Minnesota pheasant hunters who trek by the thousands each year to South Dakota have been expecting bad news for months about 2017 bird densities. According to a key report released Friday, it’s worse than many expected.
Ringneck numbers statewide plunged 45 percent and average brood sizes are the lowest they have been since at least 1949, when South Dakota originated its annual Pheasant Brood Survey Report.
In key hunting areas around Mobridge, Pierre and Winner there are half as many birds on the landscape as there were in 2016 — itself a down year. Moreover, this year’s telltale Pheasants Per Mile (PPM) index is 65 percent lower than the 10-year average and the second lowest ever in the past 15 years. Survey crews counted just 1.68 pheasants per mile statewide this summer compared to 3.05 last year.
“You are always looking for the positives,” said Casey Weismantel, executive director of the Aberdeen Convention and Visitors Bureau. “It’s hard to see the positive in these numbers.’’
He said the community of Aberdeen, including boosters who annually serve pheasant sandwiches to out-of-state hunters arriving at the local airport, is digging deep to keep pheasant hunting tourism as a vital regional trade.
“We’ve got our work cut out for us,” Weismantel said.
South Dakota’s biggest challenge to remain a mecca for visiting ringneck hunters is to halt conversion of grassland into cropland. A study found 1.84 million acres, or about 37 percent of grassland pheasant habitat in the state, were lost primarily to conversion to cropland from 2006 to 2012. The overarching problem this year was harsh weather.
Ice storms and record snowfall over the winter were followed by an insufferable drought that parched the nation’s most bountiful pheasant territory. The climatic double-whammy suppressed the food supply for pheasants and scorched their nesting grounds, leaving the birds malnourished and with less thermal cover and less vegetation to hide from predators.
Stressed-out hens produced smaller clutches of eggs and the chicks struggled to find protein in the critical first eight weeks of their lives. That’s because there wasn’t enough moisture to lace the bottom of the food chain with insect populations, biologists said. Travis Runia, a South Dakota upland game biologist, said it was so dry in parts of his state that some grasslands and small grain crops never greened up, exposing nests and leaving chicks hungry and sweltering on some days.
Under similar conditions in the prime pheasant lands of southwestern North Dakota around Dickinson, hens are being observed this summer with broods of only one to four chicks, said Pheasants Forever state coordinator Rachel Bush. In a normal year, those broods would contain six to eight chicks, she said.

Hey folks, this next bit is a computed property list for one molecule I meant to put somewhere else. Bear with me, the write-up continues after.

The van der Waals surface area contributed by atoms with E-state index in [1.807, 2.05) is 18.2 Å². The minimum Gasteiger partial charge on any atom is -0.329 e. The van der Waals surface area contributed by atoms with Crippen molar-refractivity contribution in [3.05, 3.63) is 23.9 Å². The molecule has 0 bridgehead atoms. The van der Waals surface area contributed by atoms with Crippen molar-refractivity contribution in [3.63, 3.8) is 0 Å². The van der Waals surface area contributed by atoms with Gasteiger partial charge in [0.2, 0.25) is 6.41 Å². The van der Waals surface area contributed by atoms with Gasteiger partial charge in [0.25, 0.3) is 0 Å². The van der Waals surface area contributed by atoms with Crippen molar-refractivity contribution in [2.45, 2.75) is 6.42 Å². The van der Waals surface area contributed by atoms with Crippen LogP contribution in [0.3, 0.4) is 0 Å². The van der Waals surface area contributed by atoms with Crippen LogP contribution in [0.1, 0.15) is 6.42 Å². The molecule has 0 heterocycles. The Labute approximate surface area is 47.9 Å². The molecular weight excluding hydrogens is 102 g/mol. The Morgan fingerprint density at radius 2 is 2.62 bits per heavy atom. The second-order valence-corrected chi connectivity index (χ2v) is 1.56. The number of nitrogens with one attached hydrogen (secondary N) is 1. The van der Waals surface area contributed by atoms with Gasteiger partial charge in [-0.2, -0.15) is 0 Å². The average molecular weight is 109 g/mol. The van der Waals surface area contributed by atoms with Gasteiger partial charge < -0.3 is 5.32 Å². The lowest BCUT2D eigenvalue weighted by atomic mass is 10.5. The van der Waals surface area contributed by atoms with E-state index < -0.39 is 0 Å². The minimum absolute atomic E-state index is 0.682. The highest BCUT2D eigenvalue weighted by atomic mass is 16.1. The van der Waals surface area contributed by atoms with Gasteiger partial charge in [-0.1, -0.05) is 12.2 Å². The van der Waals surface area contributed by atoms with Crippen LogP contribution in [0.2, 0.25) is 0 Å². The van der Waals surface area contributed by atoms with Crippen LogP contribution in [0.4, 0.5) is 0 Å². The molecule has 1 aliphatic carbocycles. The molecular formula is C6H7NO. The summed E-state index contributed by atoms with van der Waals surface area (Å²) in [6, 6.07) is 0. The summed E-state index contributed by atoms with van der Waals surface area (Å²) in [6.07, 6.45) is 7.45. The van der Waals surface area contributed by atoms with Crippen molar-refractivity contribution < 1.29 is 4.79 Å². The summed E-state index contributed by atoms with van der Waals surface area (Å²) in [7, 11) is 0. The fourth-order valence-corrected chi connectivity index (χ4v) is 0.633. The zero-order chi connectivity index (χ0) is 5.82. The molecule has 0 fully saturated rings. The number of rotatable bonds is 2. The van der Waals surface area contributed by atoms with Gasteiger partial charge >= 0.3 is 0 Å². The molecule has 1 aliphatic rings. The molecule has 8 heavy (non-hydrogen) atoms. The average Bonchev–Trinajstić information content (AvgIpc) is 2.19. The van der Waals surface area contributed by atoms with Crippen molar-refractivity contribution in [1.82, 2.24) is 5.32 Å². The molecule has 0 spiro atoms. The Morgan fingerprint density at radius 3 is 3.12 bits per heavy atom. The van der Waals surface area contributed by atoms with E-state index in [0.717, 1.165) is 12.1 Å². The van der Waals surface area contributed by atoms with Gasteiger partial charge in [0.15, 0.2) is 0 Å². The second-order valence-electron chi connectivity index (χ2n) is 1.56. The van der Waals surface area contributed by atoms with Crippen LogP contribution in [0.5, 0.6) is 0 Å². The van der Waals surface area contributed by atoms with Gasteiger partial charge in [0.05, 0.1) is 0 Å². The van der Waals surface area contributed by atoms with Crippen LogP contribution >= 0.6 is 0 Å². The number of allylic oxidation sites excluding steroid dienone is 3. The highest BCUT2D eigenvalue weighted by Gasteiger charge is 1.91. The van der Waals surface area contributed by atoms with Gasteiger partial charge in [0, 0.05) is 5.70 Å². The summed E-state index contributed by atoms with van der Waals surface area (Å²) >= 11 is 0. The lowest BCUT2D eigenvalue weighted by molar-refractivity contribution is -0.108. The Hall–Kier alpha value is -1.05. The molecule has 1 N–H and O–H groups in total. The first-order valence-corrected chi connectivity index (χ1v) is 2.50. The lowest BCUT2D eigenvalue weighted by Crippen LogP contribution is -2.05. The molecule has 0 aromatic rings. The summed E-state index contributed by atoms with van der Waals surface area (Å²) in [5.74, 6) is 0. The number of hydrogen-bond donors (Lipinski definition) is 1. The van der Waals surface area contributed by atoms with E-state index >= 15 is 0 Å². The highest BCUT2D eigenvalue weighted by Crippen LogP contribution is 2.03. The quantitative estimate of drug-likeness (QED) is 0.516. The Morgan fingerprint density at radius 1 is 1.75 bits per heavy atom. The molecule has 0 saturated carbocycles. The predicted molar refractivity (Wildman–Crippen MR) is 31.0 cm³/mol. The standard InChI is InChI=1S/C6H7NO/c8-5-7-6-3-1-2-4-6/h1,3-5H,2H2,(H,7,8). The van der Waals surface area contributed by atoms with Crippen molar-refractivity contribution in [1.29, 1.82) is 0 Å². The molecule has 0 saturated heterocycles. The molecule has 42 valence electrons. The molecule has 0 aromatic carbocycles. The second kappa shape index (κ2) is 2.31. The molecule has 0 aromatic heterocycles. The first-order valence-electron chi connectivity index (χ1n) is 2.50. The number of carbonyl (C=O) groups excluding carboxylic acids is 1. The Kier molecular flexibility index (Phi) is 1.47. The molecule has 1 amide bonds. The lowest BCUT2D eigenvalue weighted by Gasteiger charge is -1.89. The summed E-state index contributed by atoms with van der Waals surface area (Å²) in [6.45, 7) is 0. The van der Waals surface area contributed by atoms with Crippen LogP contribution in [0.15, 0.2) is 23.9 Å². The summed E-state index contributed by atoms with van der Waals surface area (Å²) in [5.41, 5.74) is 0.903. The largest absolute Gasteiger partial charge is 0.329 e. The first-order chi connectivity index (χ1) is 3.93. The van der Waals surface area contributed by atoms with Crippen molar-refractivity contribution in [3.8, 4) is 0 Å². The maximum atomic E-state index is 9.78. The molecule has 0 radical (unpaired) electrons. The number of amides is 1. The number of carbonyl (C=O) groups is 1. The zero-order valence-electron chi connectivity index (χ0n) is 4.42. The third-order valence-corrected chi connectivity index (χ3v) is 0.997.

“The amount of snow covered up a lot of food sources,” Bush said. “Hens came into the spring in worse body condition.”
In South Dakota, Runia said brood sizes were down 12 percent in central and western South Dakota. Far larger declines were surveyed in the northeast and southeast regions of the state, where the weather wasn’t as bad, according to the report. Runia said he honestly doesn’t know what factors worked against pheasants in those areas. The eastern side of the state has suffered the steepest declines in habitat, but there’s still enough habit near the Minnesota border to support higher populations of pheasants, Runia said.
Both Runia and Bush said weather extremes have hurt pheasant numbers in past years. But with all the shrinkage in habitat, populations of the birds will be slower to rebound, they said.
In Aberdeen, Weismantel said a group has been formed with leadership from Pheasants Forever to pay Brown County farmers to convert marginal cropland into grassland. They hope to stem the trend where farmers are returning idled Conservation Reserve Program acres to production of corn and soybeans.
The Brood Survey Report is derived from observations along 110, 30-mile pheasant brood routes across South Dakota where pheasants are found in sufficient number for surveying.
Runia noted that the number of roosters surveyed was nearly unchanged from last year. That information is consistent with other evidence that South Dakota’s roosters-only hunt isn’t damaging the overall population of pheasants.
Historically, Minnesota has accounted for nearly 25 percent of the out-of-state hunters who buy a South Dakota pheasant license. Two years ago, the total number of visiting hunters was 85,000. Out-of-state hunters outnumber South Dakota residents in the state’s harvest of more than 1 million pheasants a year.
In Minnesota, the Department of Natural Resources is set to publish pheasant population data after Labor Day. Early signs have indicated stability in Minnesota’s ringneck numbers compared to a year ago.